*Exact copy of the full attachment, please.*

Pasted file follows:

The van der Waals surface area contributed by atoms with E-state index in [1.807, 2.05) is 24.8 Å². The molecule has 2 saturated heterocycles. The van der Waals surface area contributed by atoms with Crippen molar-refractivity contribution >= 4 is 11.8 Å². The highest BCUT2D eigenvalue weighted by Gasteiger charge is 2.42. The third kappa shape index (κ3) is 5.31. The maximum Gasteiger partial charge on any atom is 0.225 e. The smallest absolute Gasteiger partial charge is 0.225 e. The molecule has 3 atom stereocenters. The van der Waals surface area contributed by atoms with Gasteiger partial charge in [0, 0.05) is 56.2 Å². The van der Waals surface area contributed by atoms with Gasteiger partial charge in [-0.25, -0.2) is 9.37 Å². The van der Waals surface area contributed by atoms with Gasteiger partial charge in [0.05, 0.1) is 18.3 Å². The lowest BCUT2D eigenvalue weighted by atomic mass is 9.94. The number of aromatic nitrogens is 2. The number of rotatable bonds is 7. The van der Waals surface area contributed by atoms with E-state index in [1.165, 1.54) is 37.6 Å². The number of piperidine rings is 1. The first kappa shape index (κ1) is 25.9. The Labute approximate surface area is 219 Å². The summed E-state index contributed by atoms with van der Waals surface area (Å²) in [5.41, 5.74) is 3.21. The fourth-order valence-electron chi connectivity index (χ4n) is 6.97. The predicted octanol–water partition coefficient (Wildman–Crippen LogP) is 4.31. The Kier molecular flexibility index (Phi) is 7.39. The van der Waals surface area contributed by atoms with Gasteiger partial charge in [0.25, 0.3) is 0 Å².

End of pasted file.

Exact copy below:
The van der Waals surface area contributed by atoms with E-state index in [1.807, 2.05) is 24.8 Å². The molecule has 2 saturated heterocycles. The van der Waals surface area contributed by atoms with Crippen molar-refractivity contribution >= 4 is 11.8 Å². The highest BCUT2D eigenvalue weighted by Gasteiger charge is 2.42. The third kappa shape index (κ3) is 5.31. The maximum Gasteiger partial charge on any atom is 0.225 e. The smallest absolute Gasteiger partial charge is 0.225 e. The molecule has 3 atom stereocenters. The van der Waals surface area contributed by atoms with Gasteiger partial charge in [0, 0.05) is 56.2 Å². The van der Waals surface area contributed by atoms with Gasteiger partial charge in [-0.25, -0.2) is 9.37 Å². The van der Waals surface area contributed by atoms with Gasteiger partial charge in [0.05, 0.1) is 18.3 Å². The lowest BCUT2D eigenvalue weighted by atomic mass is 9.94. The number of aromatic nitrogens is 2. The number of rotatable bonds is 7. The van der Waals surface area contributed by atoms with E-state index in [1.165, 1.54) is 37.6 Å². The number of piperidine rings is 1. The first kappa shape index (κ1) is 25.9. The Labute approximate surface area is 219 Å². The summed E-state index contributed by atoms with van der Waals surface area (Å²) in [5.41, 5.74) is 3.21. The fourth-order valence-electron chi connectivity index (χ4n) is 6.97. The predicted octanol–water partition coefficient (Wildman–Crippen LogP) is 4.31. The Kier molecular flexibility index (Phi) is 7.39. The van der Waals surface area contributed by atoms with Gasteiger partial charge in [0.25, 0.3) is 0 Å².